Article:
ISSN 1357-4442Editor: Simon Denison

Issue no 54, August 2000


It's domed but it's not pottery

Gill Hey recalls the first time she found a human body

One of my favourite finds was my first encounter with a human skeleton, when suddenly I came face to face with a person who had lived in the place I was excavating more than 1,500 years ago.

I made the discovery at the Roman town of Caerwent in South Wales in 1973, during the Easter vacation of my second year at Reading University. The conditions we lived in came as a bit of a shock . For three weeks we stayed in a condemned council house in Chepstow, where there was very little furniture, just mattresses on the floor, and it was somewhat less than clean. There must have been 15 or 20 people in the house but there was only one bathroom. Fortunately, there was a constant supply of hot water and a huge bath. The lifestyle was pretty wild, with a lot of late-night parties - quite an eye-opener.

Caerwent is famous for having a large and imposing section of Roman wall which is still standing. We were digging just outside the walls, in what had been an extra-mural area of the town which was later used as a cemetery. Being Easter it was wet and also quite cold. Rain and mud have never worried me very much, but I hadn't realised how exhausting it is to work in those conditions for several days together. Physically it is quite arduous. If you are kneeling on the ground trowelling, the cold does get right into your bones.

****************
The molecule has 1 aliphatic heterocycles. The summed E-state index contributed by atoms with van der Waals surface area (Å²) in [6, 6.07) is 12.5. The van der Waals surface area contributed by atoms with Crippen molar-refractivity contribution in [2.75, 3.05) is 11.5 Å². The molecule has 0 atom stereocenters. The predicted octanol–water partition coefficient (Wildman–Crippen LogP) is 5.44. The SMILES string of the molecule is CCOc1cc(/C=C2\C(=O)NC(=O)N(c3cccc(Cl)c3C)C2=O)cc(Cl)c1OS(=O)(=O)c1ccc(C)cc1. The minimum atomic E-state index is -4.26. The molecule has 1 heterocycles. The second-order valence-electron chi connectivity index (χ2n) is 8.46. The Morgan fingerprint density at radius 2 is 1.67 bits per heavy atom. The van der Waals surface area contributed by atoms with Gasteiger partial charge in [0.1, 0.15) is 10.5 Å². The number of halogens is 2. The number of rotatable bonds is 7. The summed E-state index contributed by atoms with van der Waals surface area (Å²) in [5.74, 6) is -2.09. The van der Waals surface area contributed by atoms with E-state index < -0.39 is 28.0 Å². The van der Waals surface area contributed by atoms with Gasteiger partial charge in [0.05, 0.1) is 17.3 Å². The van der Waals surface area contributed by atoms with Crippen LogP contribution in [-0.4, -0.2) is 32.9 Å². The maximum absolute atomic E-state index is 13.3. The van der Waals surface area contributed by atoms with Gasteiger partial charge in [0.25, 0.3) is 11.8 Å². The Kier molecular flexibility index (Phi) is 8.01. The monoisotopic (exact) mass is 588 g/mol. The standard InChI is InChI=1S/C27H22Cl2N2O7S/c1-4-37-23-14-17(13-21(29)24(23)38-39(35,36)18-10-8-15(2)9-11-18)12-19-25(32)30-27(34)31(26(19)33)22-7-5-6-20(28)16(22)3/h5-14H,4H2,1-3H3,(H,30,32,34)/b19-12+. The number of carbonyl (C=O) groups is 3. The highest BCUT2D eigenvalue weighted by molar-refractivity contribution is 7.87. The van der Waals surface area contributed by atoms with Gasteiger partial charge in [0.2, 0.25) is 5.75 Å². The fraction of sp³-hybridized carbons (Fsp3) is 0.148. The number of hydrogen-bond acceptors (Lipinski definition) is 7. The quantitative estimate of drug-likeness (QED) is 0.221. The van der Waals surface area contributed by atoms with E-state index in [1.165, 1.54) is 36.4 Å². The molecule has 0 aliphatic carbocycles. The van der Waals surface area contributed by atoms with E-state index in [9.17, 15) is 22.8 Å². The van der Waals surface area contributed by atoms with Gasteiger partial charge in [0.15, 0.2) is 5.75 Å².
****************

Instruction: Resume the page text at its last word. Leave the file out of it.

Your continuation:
One memorable discovery I made with other people at that site was of a floor from one of the Roman houses. I was trowelling down through stiff clay which is quite hard on the wrist and suddenly the soil gave way to reveal a hard surface made up of tiny bits of red tile. I wasn't immediately certain what it was but someone said, `It's an opus signinum pavement', which was an exciting moment.

But what I really remember about the site was finding the human skeleton. I was trowelling and suddenly came across an oval area of softer soil which turned out to be the grave. Very soon bones began to appear starting with the top of the skull. When you haven't found a human skull before it isn't immediately obvious what it is. It's clearly something domed and it's not pottery, but you look at it and think, `Now what is that?'

After two or three minutes I called over the supervisor. I'd cleaned off part of the cranium, revealing a pattern of small cracks (the sutures) crossing it, and the supervisor obviously knew exactly what it was. He made it clear that I then had to be extremely careful and get out the brushes and the toothpicks because a skull is very fragile.

To expose the rest of the body I had to work from the head towards the feet, cleaning downwards at the same time until all the bones were revealed. I wasn't squeamish about it at all. I don't find it spooky handling the remains of the dead, although I believe it's a bit different when bodies have still got flesh attached to them, as happens on some post-medieval sites. In those cases it's as though the people haven't been allowed to decay; they haven't had their time in the ground. Somehow most people don't feel the same when the flesh is completely gone.

Coming face to face with someone who had lived on that site in the Roman period made the whole experience very vivid for me. I had worked on a couple of excavations before but I had only found pieces of pottery and small fragments of animal bone and I'd always felt rather remote from the people I was investigating.

Gill Hey is a Senior Archaeologist at the Oxford Archaeological Unit

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